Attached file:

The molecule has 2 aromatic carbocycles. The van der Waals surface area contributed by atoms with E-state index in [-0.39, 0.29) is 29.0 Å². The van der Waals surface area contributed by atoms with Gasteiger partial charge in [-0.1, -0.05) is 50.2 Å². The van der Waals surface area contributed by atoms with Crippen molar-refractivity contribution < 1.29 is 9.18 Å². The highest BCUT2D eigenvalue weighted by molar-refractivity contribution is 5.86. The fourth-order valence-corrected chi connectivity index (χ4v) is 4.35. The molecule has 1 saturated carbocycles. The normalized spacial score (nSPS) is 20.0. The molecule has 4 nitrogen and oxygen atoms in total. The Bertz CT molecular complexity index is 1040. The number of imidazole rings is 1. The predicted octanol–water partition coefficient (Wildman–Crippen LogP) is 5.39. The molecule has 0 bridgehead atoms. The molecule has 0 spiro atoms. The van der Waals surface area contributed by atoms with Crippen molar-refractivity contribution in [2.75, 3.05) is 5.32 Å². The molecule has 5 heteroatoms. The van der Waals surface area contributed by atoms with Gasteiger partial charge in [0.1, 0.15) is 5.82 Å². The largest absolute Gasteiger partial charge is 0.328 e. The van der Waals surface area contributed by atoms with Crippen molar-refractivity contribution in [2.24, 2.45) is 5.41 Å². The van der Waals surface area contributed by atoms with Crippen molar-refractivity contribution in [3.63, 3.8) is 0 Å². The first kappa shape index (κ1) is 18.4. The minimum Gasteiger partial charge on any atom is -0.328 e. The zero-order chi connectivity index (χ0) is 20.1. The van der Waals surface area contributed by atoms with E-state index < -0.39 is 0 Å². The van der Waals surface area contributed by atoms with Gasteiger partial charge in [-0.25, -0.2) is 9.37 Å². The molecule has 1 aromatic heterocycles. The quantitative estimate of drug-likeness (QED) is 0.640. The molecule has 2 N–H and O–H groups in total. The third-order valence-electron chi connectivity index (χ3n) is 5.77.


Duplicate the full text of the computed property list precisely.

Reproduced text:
The molecule has 2 aromatic carbocycles. The van der Waals surface area contributed by atoms with E-state index in [-0.39, 0.29) is 29.0 Å². The van der Waals surface area contributed by atoms with Gasteiger partial charge in [-0.1, -0.05) is 50.2 Å². The van der Waals surface area contributed by atoms with Crippen molar-refractivity contribution < 1.29 is 9.18 Å². The highest BCUT2D eigenvalue weighted by molar-refractivity contribution is 5.86. The fourth-order valence-corrected chi connectivity index (χ4v) is 4.35. The molecule has 1 saturated carbocycles. The normalized spacial score (nSPS) is 20.0. The molecule has 4 nitrogen and oxygen atoms in total. The Bertz CT molecular complexity index is 1040. The number of imidazole rings is 1. The predicted octanol–water partition coefficient (Wildman–Crippen LogP) is 5.39. The molecule has 0 bridgehead atoms. The molecule has 0 spiro atoms. The van der Waals surface area contributed by atoms with Crippen molar-refractivity contribution in [2.75, 3.05) is 5.32 Å². The molecule has 5 heteroatoms. The van der Waals surface area contributed by atoms with Gasteiger partial charge in [0.1, 0.15) is 5.82 Å². The largest absolute Gasteiger partial charge is 0.328 e. The van der Waals surface area contributed by atoms with Crippen molar-refractivity contribution in [2.24, 2.45) is 5.41 Å². The van der Waals surface area contributed by atoms with Crippen molar-refractivity contribution in [3.63, 3.8) is 0 Å². The first kappa shape index (κ1) is 18.4. The minimum Gasteiger partial charge on any atom is -0.328 e. The zero-order chi connectivity index (χ0) is 20.1. The van der Waals surface area contributed by atoms with E-state index < -0.39 is 0 Å². The van der Waals surface area contributed by atoms with Gasteiger partial charge in [-0.25, -0.2) is 9.37 Å². The molecule has 1 aromatic heterocycles. The quantitative estimate of drug-likeness (QED) is 0.640. The molecule has 2 N–H and O–H groups in total. The third-order valence-electron chi connectivity index (χ3n) is 5.77.